Minimum Spanning Tree Approach to Identifying Collective Behavior and Inferring Intent for Combat Models   [open pdf - 1MB]

"The Defence Science and Technology Laboratory (Dstl) makes use of many models in order to represent military conflict. Most of these models are based upon a Cold War era opponent, and it is argued that there is a need to update these models in order to reflect the evolving structure of the UK armed forces needed to meet the current threats. Algorithms are presented which will allow the planning processes within military models to make more informed decisions. The approach uses a mathematical model to identify agents which may be working together as a group, and subsequently make inferences about their intent. This research is carried out within the context of a wider programme concerned with updating existing simulation models of conflict. Initial results are presented and the future development of the work is discussed. The Defence Science and Technology Laboratory (Dstl) is part of the UK Ministry of Defence (MoD) and routinely provides analytical support and advice to decision makers on policy, procurement and operational issues. In order to conduct studies of this nature, Dstl makes use of many models in order to represent military conflict. The term du jour in modern military operations is 'asymmetric warfare.' That is, warfare in which the weaker force uses unconventional weapons and tactics in order to try and neutralise a stronger opponent. As a result, UK and coalition forces are having to adapt their doctrine and Command and Control (C2) structure in order to remain effective against these new threats. Consequently, there is a need for military models to reflect this shift in battlespace paradigm."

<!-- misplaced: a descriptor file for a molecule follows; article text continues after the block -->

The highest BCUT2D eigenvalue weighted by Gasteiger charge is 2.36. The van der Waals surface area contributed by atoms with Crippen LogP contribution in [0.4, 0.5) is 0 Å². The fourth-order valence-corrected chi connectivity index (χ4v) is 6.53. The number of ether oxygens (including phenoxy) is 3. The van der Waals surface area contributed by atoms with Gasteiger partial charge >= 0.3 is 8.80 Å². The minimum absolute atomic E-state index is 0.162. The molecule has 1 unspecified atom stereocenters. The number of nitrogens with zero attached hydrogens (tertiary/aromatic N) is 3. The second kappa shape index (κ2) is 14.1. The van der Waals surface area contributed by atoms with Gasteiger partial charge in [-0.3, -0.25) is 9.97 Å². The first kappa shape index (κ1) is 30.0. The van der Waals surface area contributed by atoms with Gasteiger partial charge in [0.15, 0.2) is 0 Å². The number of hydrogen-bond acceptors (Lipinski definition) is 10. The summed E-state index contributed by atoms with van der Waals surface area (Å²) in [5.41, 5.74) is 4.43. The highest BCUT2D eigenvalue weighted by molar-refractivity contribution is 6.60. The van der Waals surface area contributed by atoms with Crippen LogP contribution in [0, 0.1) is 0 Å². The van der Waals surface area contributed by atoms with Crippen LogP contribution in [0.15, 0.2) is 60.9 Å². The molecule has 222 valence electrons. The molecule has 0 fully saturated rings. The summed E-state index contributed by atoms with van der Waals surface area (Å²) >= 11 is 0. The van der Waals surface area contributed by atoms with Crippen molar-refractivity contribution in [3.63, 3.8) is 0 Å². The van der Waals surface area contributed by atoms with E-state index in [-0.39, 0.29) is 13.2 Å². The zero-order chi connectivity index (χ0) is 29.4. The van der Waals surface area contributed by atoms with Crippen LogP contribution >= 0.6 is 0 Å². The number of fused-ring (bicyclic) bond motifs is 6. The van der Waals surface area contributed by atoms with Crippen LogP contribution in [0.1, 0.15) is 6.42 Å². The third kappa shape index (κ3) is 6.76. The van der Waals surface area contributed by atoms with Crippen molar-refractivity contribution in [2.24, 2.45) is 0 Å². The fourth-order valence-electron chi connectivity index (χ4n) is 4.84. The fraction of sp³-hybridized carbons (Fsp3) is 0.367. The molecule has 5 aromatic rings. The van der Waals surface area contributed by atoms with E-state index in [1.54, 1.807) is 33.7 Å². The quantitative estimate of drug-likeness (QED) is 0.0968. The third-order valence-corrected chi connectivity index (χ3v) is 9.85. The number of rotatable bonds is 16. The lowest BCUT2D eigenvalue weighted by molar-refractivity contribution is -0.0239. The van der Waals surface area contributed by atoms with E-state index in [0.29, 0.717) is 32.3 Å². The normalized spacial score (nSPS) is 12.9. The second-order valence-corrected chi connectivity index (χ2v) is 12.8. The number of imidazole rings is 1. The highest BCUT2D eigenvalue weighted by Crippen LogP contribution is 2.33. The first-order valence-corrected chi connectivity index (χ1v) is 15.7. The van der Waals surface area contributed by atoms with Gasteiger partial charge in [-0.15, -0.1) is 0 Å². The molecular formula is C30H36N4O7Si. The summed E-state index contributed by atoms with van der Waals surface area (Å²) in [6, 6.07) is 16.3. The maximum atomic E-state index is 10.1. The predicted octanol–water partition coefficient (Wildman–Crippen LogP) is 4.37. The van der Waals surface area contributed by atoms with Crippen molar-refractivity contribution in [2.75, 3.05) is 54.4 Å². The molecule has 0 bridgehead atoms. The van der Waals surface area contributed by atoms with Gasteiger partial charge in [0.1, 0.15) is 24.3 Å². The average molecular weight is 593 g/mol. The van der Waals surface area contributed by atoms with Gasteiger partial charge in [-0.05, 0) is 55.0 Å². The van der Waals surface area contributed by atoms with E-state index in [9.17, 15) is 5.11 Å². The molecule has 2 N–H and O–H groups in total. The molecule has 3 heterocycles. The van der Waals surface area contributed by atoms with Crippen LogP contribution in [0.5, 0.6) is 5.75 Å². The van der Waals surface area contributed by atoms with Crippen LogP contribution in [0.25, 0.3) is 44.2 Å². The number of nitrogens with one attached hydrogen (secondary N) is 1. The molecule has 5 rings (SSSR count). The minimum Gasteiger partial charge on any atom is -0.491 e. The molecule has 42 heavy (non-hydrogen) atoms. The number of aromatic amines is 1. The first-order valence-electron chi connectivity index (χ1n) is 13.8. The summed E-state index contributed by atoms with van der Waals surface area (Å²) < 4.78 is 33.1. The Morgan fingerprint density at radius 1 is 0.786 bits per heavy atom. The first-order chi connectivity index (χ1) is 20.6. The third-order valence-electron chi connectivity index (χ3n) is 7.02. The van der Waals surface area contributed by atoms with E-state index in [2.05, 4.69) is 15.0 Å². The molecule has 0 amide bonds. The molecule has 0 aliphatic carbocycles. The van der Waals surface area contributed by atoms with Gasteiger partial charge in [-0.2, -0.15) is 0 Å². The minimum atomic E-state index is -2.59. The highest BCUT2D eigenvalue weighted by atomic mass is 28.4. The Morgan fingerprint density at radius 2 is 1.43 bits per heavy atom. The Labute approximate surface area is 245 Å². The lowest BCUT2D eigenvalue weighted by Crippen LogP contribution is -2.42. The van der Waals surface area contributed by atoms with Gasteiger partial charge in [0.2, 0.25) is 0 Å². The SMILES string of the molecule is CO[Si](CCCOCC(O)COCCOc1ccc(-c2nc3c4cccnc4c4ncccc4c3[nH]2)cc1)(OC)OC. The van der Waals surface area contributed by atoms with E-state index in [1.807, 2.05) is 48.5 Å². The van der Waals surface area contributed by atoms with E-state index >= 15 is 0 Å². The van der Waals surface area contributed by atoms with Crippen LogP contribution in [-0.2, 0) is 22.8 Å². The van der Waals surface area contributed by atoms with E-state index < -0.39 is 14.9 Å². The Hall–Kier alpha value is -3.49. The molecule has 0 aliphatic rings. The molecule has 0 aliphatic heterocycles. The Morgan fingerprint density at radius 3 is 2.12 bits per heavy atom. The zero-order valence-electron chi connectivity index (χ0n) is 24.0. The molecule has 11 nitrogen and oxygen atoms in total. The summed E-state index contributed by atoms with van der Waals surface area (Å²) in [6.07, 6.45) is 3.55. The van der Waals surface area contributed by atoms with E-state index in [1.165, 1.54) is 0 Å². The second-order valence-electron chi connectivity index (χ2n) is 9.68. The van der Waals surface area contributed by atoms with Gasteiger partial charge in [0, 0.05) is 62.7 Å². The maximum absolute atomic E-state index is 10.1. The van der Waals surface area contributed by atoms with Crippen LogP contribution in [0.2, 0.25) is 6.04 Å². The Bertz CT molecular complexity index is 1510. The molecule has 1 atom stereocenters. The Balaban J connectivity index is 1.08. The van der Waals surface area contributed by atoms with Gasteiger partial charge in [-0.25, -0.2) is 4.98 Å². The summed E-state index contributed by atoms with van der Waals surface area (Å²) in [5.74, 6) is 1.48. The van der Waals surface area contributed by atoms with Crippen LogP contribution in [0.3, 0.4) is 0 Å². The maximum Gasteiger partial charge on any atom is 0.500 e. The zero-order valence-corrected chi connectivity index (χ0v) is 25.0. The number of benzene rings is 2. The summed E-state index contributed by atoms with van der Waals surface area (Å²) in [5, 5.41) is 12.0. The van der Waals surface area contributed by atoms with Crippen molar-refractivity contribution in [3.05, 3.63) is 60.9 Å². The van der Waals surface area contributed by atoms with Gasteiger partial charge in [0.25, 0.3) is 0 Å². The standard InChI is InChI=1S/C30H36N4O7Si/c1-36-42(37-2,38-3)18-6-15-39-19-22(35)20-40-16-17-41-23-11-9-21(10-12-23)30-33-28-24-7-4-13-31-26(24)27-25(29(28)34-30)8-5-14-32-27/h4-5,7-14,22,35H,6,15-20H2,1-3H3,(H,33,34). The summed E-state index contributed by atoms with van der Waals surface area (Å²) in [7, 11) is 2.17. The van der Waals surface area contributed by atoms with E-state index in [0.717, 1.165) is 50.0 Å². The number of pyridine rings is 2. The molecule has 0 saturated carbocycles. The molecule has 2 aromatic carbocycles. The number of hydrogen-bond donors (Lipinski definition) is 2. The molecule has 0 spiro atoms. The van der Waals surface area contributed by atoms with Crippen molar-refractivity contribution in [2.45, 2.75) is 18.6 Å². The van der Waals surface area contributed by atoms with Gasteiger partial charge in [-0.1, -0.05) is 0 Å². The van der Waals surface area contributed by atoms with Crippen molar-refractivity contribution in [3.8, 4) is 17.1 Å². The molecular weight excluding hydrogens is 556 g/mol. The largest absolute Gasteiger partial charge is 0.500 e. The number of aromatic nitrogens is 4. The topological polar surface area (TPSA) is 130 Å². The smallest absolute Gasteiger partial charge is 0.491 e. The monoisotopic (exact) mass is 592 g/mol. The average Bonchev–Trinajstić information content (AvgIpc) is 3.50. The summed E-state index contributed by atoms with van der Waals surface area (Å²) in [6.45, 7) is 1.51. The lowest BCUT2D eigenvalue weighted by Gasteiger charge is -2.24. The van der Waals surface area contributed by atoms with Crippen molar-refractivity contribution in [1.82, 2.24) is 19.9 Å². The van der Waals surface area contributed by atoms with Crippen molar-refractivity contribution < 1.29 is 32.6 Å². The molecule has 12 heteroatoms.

Report Number:
Dstl reference number: Dstl/JA27316
2008 Crown. Published with the permission of the Defence Science and Technology Laboratory on behalf of the Controller of HMSO.
Retrieved From:
Command and Control Research Program: http://dodccrp.org/
Media Type:
International C2 Journal: Vol. 2, No. 2, 2008
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